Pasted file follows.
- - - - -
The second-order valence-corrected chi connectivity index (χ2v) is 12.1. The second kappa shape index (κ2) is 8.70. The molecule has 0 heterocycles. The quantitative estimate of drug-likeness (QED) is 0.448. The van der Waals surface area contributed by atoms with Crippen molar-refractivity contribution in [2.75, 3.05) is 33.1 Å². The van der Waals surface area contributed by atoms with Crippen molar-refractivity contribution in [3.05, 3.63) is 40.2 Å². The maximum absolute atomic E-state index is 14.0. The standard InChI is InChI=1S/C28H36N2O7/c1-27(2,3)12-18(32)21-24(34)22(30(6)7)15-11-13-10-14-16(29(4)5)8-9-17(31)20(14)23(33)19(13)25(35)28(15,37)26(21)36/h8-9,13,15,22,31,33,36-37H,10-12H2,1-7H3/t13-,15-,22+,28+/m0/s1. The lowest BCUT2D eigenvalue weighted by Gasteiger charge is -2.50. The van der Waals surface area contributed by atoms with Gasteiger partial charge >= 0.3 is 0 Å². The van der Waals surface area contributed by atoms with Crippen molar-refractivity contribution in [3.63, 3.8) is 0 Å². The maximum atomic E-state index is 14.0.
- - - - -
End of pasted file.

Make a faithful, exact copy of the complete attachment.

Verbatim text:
The second-order valence-corrected chi connectivity index (χ2v) is 12.1. The second kappa shape index (κ2) is 8.70. The molecule has 0 heterocycles. The quantitative estimate of drug-likeness (QED) is 0.448. The van der Waals surface area contributed by atoms with Crippen molar-refractivity contribution in [2.75, 3.05) is 33.1 Å². The van der Waals surface area contributed by atoms with Crippen molar-refractivity contribution in [3.05, 3.63) is 40.2 Å². The maximum absolute atomic E-state index is 14.0. The standard InChI is InChI=1S/C28H36N2O7/c1-27(2,3)12-18(32)21-24(34)22(30(6)7)15-11-13-10-14-16(29(4)5)8-9-17(31)20(14)23(33)19(13)25(35)28(15,37)26(21)36/h8-9,13,15,22,31,33,36-37H,10-12H2,1-7H3/t13-,15-,22+,28+/m0/s1. The lowest BCUT2D eigenvalue weighted by Gasteiger charge is -2.50. The van der Waals surface area contributed by atoms with Gasteiger partial charge >= 0.3 is 0 Å². The van der Waals surface area contributed by atoms with Crippen molar-refractivity contribution in [3.63, 3.8) is 0 Å². The maximum atomic E-state index is 14.0.